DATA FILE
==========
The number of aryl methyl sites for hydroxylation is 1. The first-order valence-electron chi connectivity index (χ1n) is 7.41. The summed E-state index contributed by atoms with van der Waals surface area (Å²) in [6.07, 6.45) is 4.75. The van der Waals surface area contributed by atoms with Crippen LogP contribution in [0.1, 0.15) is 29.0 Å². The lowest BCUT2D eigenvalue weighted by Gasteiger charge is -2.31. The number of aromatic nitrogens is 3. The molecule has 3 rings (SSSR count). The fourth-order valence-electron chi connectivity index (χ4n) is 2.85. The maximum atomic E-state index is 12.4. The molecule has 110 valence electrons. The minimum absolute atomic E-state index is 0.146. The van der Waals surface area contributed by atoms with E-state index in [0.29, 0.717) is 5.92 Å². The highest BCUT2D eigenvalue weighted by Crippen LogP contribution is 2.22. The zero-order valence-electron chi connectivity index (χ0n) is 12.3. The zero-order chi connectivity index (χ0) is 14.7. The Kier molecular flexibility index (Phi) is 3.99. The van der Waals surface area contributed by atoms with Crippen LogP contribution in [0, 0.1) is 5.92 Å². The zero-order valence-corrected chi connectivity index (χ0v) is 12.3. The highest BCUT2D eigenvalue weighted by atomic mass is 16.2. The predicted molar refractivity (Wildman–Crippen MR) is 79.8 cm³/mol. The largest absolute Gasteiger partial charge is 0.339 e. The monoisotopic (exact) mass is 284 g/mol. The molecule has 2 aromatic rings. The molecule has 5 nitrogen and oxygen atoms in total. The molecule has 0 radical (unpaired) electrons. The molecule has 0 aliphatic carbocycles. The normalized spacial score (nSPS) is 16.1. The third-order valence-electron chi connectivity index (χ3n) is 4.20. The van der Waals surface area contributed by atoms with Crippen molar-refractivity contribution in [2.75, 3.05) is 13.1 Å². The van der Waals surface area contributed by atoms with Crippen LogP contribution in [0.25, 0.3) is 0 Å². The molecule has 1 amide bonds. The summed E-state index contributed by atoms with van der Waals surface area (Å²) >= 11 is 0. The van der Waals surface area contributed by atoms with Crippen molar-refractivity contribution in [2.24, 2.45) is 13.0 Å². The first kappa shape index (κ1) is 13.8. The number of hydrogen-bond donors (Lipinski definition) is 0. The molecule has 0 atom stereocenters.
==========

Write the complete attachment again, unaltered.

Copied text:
The number of aryl methyl sites for hydroxylation is 1. The first-order valence-electron chi connectivity index (χ1n) is 7.41. The summed E-state index contributed by atoms with van der Waals surface area (Å²) in [6.07, 6.45) is 4.75. The van der Waals surface area contributed by atoms with Crippen LogP contribution in [0.1, 0.15) is 29.0 Å². The lowest BCUT2D eigenvalue weighted by Gasteiger charge is -2.31. The number of aromatic nitrogens is 3. The molecule has 3 rings (SSSR count). The fourth-order valence-electron chi connectivity index (χ4n) is 2.85. The maximum atomic E-state index is 12.4. The molecule has 110 valence electrons. The minimum absolute atomic E-state index is 0.146. The van der Waals surface area contributed by atoms with E-state index in [0.29, 0.717) is 5.92 Å². The highest BCUT2D eigenvalue weighted by Crippen LogP contribution is 2.22. The zero-order valence-electron chi connectivity index (χ0n) is 12.3. The zero-order chi connectivity index (χ0) is 14.7. The Kier molecular flexibility index (Phi) is 3.99. The van der Waals surface area contributed by atoms with Crippen LogP contribution in [0, 0.1) is 5.92 Å². The zero-order valence-corrected chi connectivity index (χ0v) is 12.3. The highest BCUT2D eigenvalue weighted by atomic mass is 16.2. The predicted molar refractivity (Wildman–Crippen MR) is 79.8 cm³/mol. The largest absolute Gasteiger partial charge is 0.339 e. The monoisotopic (exact) mass is 284 g/mol. The molecule has 2 aromatic rings. The molecule has 5 nitrogen and oxygen atoms in total. The molecule has 0 radical (unpaired) electrons. The molecule has 0 aliphatic carbocycles. The normalized spacial score (nSPS) is 16.1. The third-order valence-electron chi connectivity index (χ3n) is 4.20. The van der Waals surface area contributed by atoms with Crippen molar-refractivity contribution in [2.75, 3.05) is 13.1 Å². The van der Waals surface area contributed by atoms with Crippen LogP contribution in [0.25, 0.3) is 0 Å². The molecule has 1 amide bonds. The summed E-state index contributed by atoms with van der Waals surface area (Å²) >= 11 is 0. The van der Waals surface area contributed by atoms with Crippen molar-refractivity contribution in [2.24, 2.45) is 13.0 Å². The first kappa shape index (κ1) is 13.8. The number of hydrogen-bond donors (Lipinski definition) is 0. The molecule has 0 atom stereocenters.